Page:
Scientists in a network of medical research facilities across the United States are prepared to begin the trials to gather data about flu vaccines, including the two candidates for the H1N1 strain, the National Institute of Allergy and Infectious Diseases said in a news release.
"With the emergence of the 2009 H1N1 influenza virus, we have undertaken a collaborative and efficient process of vaccine development that is proceeding in stepwise fashion," NIAID Director Anthony S. Fauci said.
The first global human trials of H1N1 vaccines began Wednesday in Australia.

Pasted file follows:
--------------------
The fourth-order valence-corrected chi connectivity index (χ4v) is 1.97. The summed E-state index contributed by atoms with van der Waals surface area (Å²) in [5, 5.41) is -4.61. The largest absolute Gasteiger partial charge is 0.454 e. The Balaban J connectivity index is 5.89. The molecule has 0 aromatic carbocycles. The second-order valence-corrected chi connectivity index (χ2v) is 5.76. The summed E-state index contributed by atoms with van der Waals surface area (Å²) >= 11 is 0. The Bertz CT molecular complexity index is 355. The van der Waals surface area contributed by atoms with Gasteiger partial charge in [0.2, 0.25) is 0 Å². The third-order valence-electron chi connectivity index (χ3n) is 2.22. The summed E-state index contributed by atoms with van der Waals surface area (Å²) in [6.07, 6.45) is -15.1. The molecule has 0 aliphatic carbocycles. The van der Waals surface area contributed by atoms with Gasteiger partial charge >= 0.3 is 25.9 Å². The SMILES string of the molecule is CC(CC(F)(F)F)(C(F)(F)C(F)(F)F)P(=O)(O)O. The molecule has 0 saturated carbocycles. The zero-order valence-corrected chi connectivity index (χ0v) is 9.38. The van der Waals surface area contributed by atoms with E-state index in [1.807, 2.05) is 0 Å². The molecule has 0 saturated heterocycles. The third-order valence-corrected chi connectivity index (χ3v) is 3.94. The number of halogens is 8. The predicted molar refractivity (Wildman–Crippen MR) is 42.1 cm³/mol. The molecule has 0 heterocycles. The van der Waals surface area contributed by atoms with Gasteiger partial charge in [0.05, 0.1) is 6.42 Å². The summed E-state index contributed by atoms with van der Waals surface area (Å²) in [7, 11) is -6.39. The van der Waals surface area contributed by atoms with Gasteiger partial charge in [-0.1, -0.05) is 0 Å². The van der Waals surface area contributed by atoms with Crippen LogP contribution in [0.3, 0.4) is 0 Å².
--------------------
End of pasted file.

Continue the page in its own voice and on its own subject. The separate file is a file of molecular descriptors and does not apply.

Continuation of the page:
After the virus was isolated and characterized, the U.S. Centers for Disease Control in Atlanta generated and distributed a 2009 H1N1 seed virus to vaccine manufacturers to develop vaccine pilot lots for the clinical trials.
Studies will look at dosage levels for different age populations. A concurrent set of trials will examine the safety and immune response.
"These data will be factored into the decision about how and if to implement a 2009 H1N1 flu immunization program this fall," Fauci said.
Officials said the trials are being conducted in a tight time frame in the face of a possible resurgence of the H1N1 flu infections this fall. Results are expected to be available weeks after the trials begin.